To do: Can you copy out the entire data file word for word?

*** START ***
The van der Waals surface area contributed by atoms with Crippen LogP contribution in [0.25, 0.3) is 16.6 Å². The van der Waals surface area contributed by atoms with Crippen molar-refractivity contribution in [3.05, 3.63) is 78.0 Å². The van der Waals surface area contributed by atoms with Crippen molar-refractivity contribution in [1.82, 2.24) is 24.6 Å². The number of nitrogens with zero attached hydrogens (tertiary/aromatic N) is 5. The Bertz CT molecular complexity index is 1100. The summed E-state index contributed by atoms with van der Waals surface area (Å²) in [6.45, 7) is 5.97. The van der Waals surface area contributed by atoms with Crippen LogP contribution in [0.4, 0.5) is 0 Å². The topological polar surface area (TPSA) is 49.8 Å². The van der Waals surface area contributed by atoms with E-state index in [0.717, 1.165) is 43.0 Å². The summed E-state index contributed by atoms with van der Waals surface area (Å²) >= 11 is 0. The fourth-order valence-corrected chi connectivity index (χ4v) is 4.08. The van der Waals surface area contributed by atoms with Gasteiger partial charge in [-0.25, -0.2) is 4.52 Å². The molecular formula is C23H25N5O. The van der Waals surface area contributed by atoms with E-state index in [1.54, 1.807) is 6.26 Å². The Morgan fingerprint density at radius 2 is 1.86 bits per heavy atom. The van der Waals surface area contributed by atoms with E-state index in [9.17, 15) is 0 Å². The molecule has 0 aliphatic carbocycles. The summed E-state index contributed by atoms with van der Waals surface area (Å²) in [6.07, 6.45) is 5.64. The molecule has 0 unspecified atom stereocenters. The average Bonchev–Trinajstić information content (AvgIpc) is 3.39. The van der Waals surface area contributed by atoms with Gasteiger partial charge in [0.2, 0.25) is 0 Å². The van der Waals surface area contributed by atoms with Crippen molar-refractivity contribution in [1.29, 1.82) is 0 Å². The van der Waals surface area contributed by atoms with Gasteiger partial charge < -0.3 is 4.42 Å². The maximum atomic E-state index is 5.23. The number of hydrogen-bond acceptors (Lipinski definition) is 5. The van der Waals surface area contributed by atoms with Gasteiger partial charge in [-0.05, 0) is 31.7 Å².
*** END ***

The van der Waals surface area contributed by atoms with Crippen LogP contribution in [0.25, 0.3) is 16.6 Å². The van der Waals surface area contributed by atoms with Crippen molar-refractivity contribution in [3.05, 3.63) is 78.0 Å². The van der Waals surface area contributed by atoms with Crippen molar-refractivity contribution in [1.82, 2.24) is 24.6 Å². The number of nitrogens with zero attached hydrogens (tertiary/aromatic N) is 5. The Bertz CT molecular complexity index is 1100. The summed E-state index contributed by atoms with van der Waals surface area (Å²) in [6.45, 7) is 5.97. The van der Waals surface area contributed by atoms with Crippen LogP contribution in [0.4, 0.5) is 0 Å². The topological polar surface area (TPSA) is 49.8 Å². The van der Waals surface area contributed by atoms with E-state index in [0.717, 1.165) is 43.0 Å². The summed E-state index contributed by atoms with van der Waals surface area (Å²) >= 11 is 0. The fourth-order valence-corrected chi connectivity index (χ4v) is 4.08. The van der Waals surface area contributed by atoms with Gasteiger partial charge in [-0.25, -0.2) is 4.52 Å². The molecular formula is C23H25N5O. The van der Waals surface area contributed by atoms with E-state index in [1.54, 1.807) is 6.26 Å². The Morgan fingerprint density at radius 2 is 1.86 bits per heavy atom. The van der Waals surface area contributed by atoms with E-state index in [9.17, 15) is 0 Å². The molecule has 0 aliphatic carbocycles. The summed E-state index contributed by atoms with van der Waals surface area (Å²) in [6.07, 6.45) is 5.64. The molecule has 0 unspecified atom stereocenters. The average Bonchev–Trinajstić information content (AvgIpc) is 3.39. The van der Waals surface area contributed by atoms with Gasteiger partial charge in [0.2, 0.25) is 0 Å². The van der Waals surface area contributed by atoms with Crippen molar-refractivity contribution in [1.29, 1.82) is 0 Å². The van der Waals surface area contributed by atoms with Gasteiger partial charge < -0.3 is 4.42 Å². The maximum atomic E-state index is 5.23. The number of hydrogen-bond acceptors (Lipinski definition) is 5. The van der Waals surface area contributed by atoms with Gasteiger partial charge in [-0.05, 0) is 31.7 Å².